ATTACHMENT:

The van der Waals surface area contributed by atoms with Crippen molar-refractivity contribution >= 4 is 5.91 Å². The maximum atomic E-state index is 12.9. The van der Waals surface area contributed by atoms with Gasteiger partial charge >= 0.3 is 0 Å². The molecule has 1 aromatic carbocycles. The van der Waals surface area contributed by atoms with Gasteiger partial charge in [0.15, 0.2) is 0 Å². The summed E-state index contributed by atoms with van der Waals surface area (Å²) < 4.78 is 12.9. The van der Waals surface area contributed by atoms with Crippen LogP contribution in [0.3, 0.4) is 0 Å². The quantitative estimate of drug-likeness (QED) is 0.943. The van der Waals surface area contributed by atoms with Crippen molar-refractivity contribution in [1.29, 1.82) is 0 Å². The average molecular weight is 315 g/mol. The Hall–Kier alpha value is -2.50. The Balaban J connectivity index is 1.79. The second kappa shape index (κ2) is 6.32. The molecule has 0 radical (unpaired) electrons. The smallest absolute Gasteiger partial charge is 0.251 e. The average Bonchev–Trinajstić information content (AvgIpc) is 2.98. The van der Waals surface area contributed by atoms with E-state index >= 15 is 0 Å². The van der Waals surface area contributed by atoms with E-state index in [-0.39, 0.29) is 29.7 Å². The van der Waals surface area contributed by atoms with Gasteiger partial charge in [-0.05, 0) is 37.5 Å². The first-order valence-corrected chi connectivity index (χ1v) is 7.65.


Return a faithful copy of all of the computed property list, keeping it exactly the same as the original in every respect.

The van der Waals surface area contributed by atoms with Crippen molar-refractivity contribution >= 4 is 5.91 Å². The maximum atomic E-state index is 12.9. The van der Waals surface area contributed by atoms with Gasteiger partial charge >= 0.3 is 0 Å². The molecule has 1 aromatic carbocycles. The van der Waals surface area contributed by atoms with Gasteiger partial charge in [0.15, 0.2) is 0 Å². The summed E-state index contributed by atoms with van der Waals surface area (Å²) < 4.78 is 12.9. The van der Waals surface area contributed by atoms with Crippen LogP contribution in [0.3, 0.4) is 0 Å². The quantitative estimate of drug-likeness (QED) is 0.943. The van der Waals surface area contributed by atoms with Crippen molar-refractivity contribution in [1.29, 1.82) is 0 Å². The average molecular weight is 315 g/mol. The Hall–Kier alpha value is -2.50. The Balaban J connectivity index is 1.79. The second kappa shape index (κ2) is 6.32. The molecule has 0 radical (unpaired) electrons. The smallest absolute Gasteiger partial charge is 0.251 e. The average Bonchev–Trinajstić information content (AvgIpc) is 2.98. The van der Waals surface area contributed by atoms with E-state index >= 15 is 0 Å². The van der Waals surface area contributed by atoms with E-state index in [-0.39, 0.29) is 29.7 Å². The van der Waals surface area contributed by atoms with Gasteiger partial charge in [-0.05, 0) is 37.5 Å². The first-order valence-corrected chi connectivity index (χ1v) is 7.65.